**1.** A wheel is making revolutions about its axis with
uniform angular acceleration. Starting from rest, it
reaches $100$ rev/sec in $4$ seconds. Find the angular
acceleration. Find the angle rotated during these four
seconds.

$\omega_{0}$ = $0$;$\rho$ = $100$ $\frac{rev}{s}$ ; $\omega$ = 2$\pi;\rho$ = 200$\pi\frac{rad}{s}$$\\$ $\Rightarrow \omega$ $=$ $\omega_{0}$ $=$ $\alpha$$t$ $\\$ $\Rightarrow \omega$ $=$ $\alpha$$t$ $\\$ $\Rightarrow \alpha$ $=$ $\frac{200\pi}{4}$ $ = 50\pi\frac{rad}{s^2}$ or $25\frac{rev}{s^2}$ $\\$ $\therefore$ $\theta$ $=$ $\omega_{0}t$ $+$ $\frac{1}{2}$ $\alpha$$t^2$ $= 8 \times 50$$\pi$=400$\pi$ $rad$ $\\$ $\\$ $\therefore \alpha$ $= 50\pi\frac{rad}{s^2}$ or $25\frac{rev}{s^2}$ $\\$$\theta$ = 400 $\pi$ $rad$

**2.** A wheel rotating with uniform angular acceleration
covers $50$ revolutions in the first five seconds after the
start. Find the angular acceleration and the angular
velocity at the end of five seconds.

$\\$$\theta$ = 400 $\pi$; $t = 5 sec$ $\\$$\theta$ = $\frac{1}{2}$ $\alpha$$t^2$ $\Rightarrow 100 \pi$ = $\frac{1}{2}$ $\alpha$ 25$\\$ $\Rightarrow \alpha$ $=$ 8$\pi$ $\times$$5$ = 40$\pi\frac{rad}{s}$ = $20\frac{rev}{s}$$\\$ $\\$ $\therefore \alpha$ $= 8\pi\frac{rad}{s^2}$ = $4\frac{rev}{s^2}$$\\$ $\omega$ $= 40\pi\frac{rad}{s^2}$ = $20\frac{rev}{s^2}$

**3.** A wheel starting from rest is uniformly accelerated at
$4$ rad/s $2$ for $10$ seconds.It is allowed to rotate uniformly for the next $10$ seconds and is finally brought to rest in
the next $10$ seconds. Find the total angle rotated by the
wheel.

Area under the curve will decide the total angle rotated$\\$ $\therefore$ Maximum angular velocity = $4$ $\times$ $10$ = $40 \frac{rev}{s}$$\\$ Therefore, area under the curve = $\frac{1}{2}$ $\times$ $10$ $\times$ $40$ + $40$ $\times$ $10$ + $\frac{1}{2}$ $\times$ $40$ $\times$ $10$ = 800 rad $\\$$\therefore$ Total angle rotated = $800$ rad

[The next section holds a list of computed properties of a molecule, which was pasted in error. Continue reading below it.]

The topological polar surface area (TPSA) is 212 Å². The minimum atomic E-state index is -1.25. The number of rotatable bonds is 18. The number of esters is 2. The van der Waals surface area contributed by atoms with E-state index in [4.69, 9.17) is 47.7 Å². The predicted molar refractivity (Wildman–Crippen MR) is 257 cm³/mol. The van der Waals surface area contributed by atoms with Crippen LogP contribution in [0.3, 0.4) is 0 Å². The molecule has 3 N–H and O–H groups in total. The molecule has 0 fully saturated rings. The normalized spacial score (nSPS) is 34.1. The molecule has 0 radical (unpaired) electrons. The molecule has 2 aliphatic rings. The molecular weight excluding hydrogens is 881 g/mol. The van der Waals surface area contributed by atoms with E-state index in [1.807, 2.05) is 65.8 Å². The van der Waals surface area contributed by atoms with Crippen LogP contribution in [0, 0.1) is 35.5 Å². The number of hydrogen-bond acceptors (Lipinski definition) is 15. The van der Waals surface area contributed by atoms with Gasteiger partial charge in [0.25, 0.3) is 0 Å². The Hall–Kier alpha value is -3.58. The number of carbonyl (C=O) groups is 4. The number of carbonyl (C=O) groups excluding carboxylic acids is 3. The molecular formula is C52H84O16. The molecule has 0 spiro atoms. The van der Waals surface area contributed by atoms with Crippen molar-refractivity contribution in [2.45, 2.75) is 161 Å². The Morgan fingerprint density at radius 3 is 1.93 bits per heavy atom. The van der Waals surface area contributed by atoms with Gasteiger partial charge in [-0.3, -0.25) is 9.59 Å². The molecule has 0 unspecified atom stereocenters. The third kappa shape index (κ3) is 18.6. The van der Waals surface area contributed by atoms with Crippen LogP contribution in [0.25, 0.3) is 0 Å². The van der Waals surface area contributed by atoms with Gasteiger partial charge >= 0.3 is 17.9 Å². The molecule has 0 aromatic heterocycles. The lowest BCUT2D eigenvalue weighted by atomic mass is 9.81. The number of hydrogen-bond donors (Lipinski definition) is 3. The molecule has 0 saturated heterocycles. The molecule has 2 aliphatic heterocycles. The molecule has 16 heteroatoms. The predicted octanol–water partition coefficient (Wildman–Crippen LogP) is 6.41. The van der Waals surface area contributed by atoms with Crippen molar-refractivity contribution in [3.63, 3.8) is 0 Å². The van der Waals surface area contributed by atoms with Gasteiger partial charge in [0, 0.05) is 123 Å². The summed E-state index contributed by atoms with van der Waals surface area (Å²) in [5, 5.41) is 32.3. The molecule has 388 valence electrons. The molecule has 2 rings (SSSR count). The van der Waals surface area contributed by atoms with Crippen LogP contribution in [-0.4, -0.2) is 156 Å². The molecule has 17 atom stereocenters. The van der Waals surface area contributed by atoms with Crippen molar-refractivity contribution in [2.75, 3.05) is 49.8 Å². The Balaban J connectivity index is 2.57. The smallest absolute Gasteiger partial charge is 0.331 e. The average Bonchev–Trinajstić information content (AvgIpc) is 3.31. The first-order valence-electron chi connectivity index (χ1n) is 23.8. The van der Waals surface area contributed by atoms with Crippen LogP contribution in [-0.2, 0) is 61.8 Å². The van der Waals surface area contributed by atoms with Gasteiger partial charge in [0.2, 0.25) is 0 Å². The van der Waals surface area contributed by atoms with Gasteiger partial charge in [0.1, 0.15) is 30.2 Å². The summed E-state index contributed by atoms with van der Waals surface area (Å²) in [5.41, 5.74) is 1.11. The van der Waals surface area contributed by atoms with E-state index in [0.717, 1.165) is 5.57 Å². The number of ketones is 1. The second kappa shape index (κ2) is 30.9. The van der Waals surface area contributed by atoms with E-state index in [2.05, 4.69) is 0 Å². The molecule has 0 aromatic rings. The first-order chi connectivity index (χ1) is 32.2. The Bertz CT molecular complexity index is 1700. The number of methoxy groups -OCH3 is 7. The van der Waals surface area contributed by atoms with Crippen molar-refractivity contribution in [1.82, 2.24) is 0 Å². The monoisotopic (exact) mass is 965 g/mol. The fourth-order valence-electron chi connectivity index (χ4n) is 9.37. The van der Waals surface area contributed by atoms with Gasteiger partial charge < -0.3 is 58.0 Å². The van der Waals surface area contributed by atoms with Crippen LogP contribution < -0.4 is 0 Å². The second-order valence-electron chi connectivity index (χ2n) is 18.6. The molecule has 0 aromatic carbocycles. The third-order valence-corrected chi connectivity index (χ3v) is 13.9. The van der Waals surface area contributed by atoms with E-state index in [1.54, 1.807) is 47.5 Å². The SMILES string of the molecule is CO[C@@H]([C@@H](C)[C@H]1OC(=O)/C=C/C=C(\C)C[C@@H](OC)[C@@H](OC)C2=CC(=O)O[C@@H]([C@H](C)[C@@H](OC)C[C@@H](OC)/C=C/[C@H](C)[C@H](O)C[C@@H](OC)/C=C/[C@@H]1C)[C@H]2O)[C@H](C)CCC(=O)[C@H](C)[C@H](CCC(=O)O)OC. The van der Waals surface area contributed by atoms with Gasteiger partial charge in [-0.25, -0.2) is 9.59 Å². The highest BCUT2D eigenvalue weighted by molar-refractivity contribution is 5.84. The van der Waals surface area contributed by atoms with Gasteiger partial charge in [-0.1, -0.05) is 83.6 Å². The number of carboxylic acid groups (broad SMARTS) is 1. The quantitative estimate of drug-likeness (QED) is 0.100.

**4.** A body rotates about a fixed axis with an angular
acceleration of one radian/second/second. Through what
angle does it rotate during the time in which its angular
velocity increases from $5$ rad/s to $15$ rad/s.

$ \alpha$ $= 1 \frac{rad}{s^2},$ $\omega_{0}$ $= 5 \frac{rad}{s};$ $= 15 \frac{rad}{s}$ $\\$ $\therefore W$ = $W_{0}$ + $ \alpha$$t$ $\\$$\Rightarrow t$ = $ \frac{( \omega - \omega_{0})}{ \alpha }$ = $ \frac{( 15 - 5)}{ 1}$ = $10$ sec $\\$ Also, $\theta$ $=$ $\omega_{0}t$ $+$ $\frac{1}{2}$ $\alpha$$t^2$ $\\$= $5$ $\times$ $10$ + $\frac{1}{2}$ $\times$ 1 $\times$ $100$ = $100$ rad.

**5.** Find the angular velocity of a body rotating with an
acceleration of $2$ rev/s $2$ as it completes the 5th revolution
after the start.

$\theta$ = $5$ rev, $ \alpha = 2 \frac{rev}{s^2},$ $\omega_{0}$ = $0$ ; $\omega_{0}$ = $?$ $\\$ $\omega^2$ = ( 2 $ \alpha $ $\theta$ ) $\\$ $\Rightarrow \omega$ = $\sqrt {2 \times 2 \times 5}$ = $2\sqrt 5$ $\frac{rev}{s}$ $\\$ or $\theta$ = 10 $\pi$ $rad,$ $ \alpha = 4 \pi \frac{rad}{s^2},$ $\omega_{0}$ = $0$ ; $\omega_{0}$ = $?$ $\\$ $\omega$ = $\sqrt {2 \alpha \theta}$ = $ 2 \times 4 \pi \times 10 \pi$ $\\$ = $4 \pi \sqrt 5$ $\frac{rad}{s} = 2 \sqrt 5$ $\frac{rev}{s}.$

**6.** A disc of radius $10$ cm is rotating about its axis at an
angular speed of $20$ rad/s. Find the linear speed of
(a) a point on the rim,
(b) the middle point of a radius.

A dish of radius = $10$ cm = $0.1$ m $\\$ Angular velocity = $20 \frac {rad}{s}$ $\\$ $\therefore$ Linear velocity on the rim = $\omega$r = $20 \times 0.1 = 2 \frac {m}{s}$ $\\$ $\therefore$ Linear velocity at the middle of the radius = $\omega \frac {r}{2}$ = $20 \times \frac{(0.1)}{2}$ = 1 $\frac{m}{s}$

**7.** A disc rotates about its axis with a constant angular
acceleration of $4 \frac{rad}{s^2}$. Find the radial and tangential
accelerations of a particle at a distance of $1$ cm from the
axis at the end of the first second after the disc starts
rotating.

$t = 1 sec, r = 1 cm = 0.0.1 m$ $\\$ $\alpha = 4 \frac{rd}{s^2}$ $\\$ Therefore $\omega$ = $\alpha t$ = $4 \frac{rad}{s}$ $\\$ Therefore the radial acceleration, $\\$ $A_n$ = $\omega^2r$ = 0.16 $\frac{m}{s^2}$ = 16 $\frac{cm}{s^2}$ $\\$ Therefore tangential acceleration, $a_r$ = $\alpha r$ = 0.04 $\frac{m}{s^2}$ = 4 $\frac{cm}{s^2}$

**8.** A block hangs from a string wrapped on a disc of radius
$20$ cm free to rotate about its axis which is fixed in a
horizontal position. If the angular speed of the disc is
$10 \frac{rad}{s}$ at some instant, with what speed is the block
going down at that instant ?

The Block is moving the rim of the pulley $\\$ The pulley is moving at a $\omega$ = $10 \frac{rad}{s}$ $\\$ Therefore the radius of the pulley = $20 cm$ $\\$ Therefore linear velocity on the rim = tangential velocity = r$\omega$ $\\$ = $20 \times 20$ = $200 \frac{cm}{s}$ = $2 \frac{m}{s}$

**9.** Three particles, each of mass $200 g$, are kept at the
corners of an equilateral triangle of side $10 cm$. Find the
moment of inertia of the system about an axis